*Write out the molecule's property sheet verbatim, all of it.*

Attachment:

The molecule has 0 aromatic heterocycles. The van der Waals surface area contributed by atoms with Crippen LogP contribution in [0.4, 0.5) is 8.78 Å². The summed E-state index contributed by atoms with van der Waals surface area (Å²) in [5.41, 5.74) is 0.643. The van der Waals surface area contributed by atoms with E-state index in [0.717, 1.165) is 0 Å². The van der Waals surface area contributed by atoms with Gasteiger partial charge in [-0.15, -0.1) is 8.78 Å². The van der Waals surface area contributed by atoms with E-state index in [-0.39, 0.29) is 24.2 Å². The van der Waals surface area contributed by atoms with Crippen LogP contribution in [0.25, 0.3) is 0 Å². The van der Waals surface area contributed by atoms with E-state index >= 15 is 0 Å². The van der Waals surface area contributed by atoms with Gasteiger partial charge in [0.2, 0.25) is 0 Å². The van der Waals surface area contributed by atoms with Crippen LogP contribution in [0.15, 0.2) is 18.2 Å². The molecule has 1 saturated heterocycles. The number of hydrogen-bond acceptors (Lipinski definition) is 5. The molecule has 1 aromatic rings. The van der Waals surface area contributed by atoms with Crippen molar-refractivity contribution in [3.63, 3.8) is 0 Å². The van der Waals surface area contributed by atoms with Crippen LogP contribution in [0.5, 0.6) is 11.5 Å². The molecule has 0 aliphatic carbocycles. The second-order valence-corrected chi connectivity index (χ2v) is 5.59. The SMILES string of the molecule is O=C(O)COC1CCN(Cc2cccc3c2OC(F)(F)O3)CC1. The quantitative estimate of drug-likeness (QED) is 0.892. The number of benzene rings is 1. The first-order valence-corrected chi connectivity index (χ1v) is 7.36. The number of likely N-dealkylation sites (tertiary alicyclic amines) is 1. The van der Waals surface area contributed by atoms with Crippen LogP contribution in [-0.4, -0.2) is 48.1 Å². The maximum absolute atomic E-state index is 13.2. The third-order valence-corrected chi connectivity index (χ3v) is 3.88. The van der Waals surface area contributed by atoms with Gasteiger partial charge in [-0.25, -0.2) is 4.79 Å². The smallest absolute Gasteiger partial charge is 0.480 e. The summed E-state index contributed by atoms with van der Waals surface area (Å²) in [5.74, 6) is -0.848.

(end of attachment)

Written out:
The molecule has 0 aromatic heterocycles. The van der Waals surface area contributed by atoms with Crippen LogP contribution in [0.4, 0.5) is 8.78 Å². The summed E-state index contributed by atoms with van der Waals surface area (Å²) in [5.41, 5.74) is 0.643. The van der Waals surface area contributed by atoms with E-state index in [0.717, 1.165) is 0 Å². The van der Waals surface area contributed by atoms with Gasteiger partial charge in [-0.15, -0.1) is 8.78 Å². The van der Waals surface area contributed by atoms with E-state index in [-0.39, 0.29) is 24.2 Å². The van der Waals surface area contributed by atoms with Crippen LogP contribution in [0.25, 0.3) is 0 Å². The van der Waals surface area contributed by atoms with E-state index >= 15 is 0 Å². The van der Waals surface area contributed by atoms with Gasteiger partial charge in [0.2, 0.25) is 0 Å². The van der Waals surface area contributed by atoms with Crippen LogP contribution in [0.15, 0.2) is 18.2 Å². The molecule has 1 saturated heterocycles. The number of hydrogen-bond acceptors (Lipinski definition) is 5. The molecule has 1 aromatic rings. The van der Waals surface area contributed by atoms with Crippen molar-refractivity contribution in [3.63, 3.8) is 0 Å². The van der Waals surface area contributed by atoms with Crippen LogP contribution in [0.5, 0.6) is 11.5 Å². The molecule has 0 aliphatic carbocycles. The second-order valence-corrected chi connectivity index (χ2v) is 5.59. The SMILES string of the molecule is O=C(O)COC1CCN(Cc2cccc3c2OC(F)(F)O3)CC1. The quantitative estimate of drug-likeness (QED) is 0.892. The number of benzene rings is 1. The first-order valence-corrected chi connectivity index (χ1v) is 7.36. The number of likely N-dealkylation sites (tertiary alicyclic amines) is 1. The van der Waals surface area contributed by atoms with Crippen LogP contribution in [-0.4, -0.2) is 48.1 Å². The maximum absolute atomic E-state index is 13.2. The third-order valence-corrected chi connectivity index (χ3v) is 3.88. The van der Waals surface area contributed by atoms with Gasteiger partial charge in [-0.25, -0.2) is 4.79 Å². The smallest absolute Gasteiger partial charge is 0.480 e. The summed E-state index contributed by atoms with van der Waals surface area (Å²) in [5.74, 6) is -0.848.